must be sounded, too; it has a rhythm, speed, a tone, a flow, a pattern, shape, length, pitch, conceptual direction. The sentence confers reality upon certain relations, but it also controls our estimation, apprehension, and response to them. Every sentence, in short, takes metaphysical dictation, and it is the sum of these dictations, involving the whole range of the work in which the sentences appear, which accounts for its philosophical quality, and the form of life in the thing that has been made (Fiction and the Figures of Life, 14).

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Rose Metal Press Announces Fifth Annual Short Short Chapbook Contest

Dear Rose Metal Press Supporters:

A reminder for those of you who write short shorts, or know people who do:

Our Fifth Annual Short Short Chapbook Contest submission period begins October 15 and ends December 1, 2010. Our 2010 judge will be Kim Chinquee.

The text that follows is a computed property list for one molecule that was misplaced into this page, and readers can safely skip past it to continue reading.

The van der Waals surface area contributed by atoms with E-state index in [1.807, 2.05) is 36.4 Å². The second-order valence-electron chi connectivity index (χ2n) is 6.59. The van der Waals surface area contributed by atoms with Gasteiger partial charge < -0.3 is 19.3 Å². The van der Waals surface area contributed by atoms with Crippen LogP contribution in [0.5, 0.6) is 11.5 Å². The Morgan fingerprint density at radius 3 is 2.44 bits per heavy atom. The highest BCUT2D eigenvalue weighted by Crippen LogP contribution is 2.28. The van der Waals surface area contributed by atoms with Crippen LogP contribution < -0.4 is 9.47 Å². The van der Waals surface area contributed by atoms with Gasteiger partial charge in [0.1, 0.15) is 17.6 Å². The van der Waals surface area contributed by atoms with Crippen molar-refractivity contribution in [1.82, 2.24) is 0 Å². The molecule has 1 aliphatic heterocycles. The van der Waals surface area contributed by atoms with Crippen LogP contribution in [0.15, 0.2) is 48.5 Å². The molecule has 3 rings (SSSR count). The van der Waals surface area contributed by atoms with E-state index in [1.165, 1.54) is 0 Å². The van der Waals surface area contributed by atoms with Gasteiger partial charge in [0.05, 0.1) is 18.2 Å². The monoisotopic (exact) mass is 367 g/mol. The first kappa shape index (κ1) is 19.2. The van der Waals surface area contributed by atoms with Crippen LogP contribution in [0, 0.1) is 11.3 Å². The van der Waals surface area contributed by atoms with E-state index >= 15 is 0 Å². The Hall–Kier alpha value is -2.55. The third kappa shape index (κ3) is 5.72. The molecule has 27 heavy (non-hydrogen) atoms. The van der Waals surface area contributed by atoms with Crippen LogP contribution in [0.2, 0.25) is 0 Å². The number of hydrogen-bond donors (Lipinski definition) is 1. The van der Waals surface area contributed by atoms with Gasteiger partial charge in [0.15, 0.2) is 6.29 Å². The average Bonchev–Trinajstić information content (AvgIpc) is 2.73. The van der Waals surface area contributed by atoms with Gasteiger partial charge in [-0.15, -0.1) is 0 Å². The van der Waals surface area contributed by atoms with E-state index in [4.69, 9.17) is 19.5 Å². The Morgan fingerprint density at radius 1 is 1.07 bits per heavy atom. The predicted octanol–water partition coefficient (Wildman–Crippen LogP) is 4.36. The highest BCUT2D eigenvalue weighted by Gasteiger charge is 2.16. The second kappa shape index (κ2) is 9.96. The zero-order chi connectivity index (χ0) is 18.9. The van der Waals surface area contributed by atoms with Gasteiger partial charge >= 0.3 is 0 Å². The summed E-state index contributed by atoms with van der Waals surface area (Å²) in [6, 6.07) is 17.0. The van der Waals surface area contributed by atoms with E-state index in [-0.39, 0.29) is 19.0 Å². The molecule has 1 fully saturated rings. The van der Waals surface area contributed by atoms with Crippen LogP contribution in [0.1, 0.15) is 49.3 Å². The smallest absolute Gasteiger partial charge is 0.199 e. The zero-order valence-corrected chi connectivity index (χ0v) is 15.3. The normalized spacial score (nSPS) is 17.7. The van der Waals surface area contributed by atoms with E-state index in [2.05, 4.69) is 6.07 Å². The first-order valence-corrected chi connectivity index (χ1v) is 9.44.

During the submission period, please email your 25–40 page double-spaced manuscript of short short stories under 1,000 words each to us at rosemetalpress@gmail.com either as Word docs or rtf files. Individual stories may have appeared in journals or anthologies, but we ask that collections as a whole be previously unpublished. Please accompany your entry with the $10 reading fee, either via the payment button on our website or by check. We prefer the former, but the latter can be sent to PO Box 1956, Brookline, MA 02446.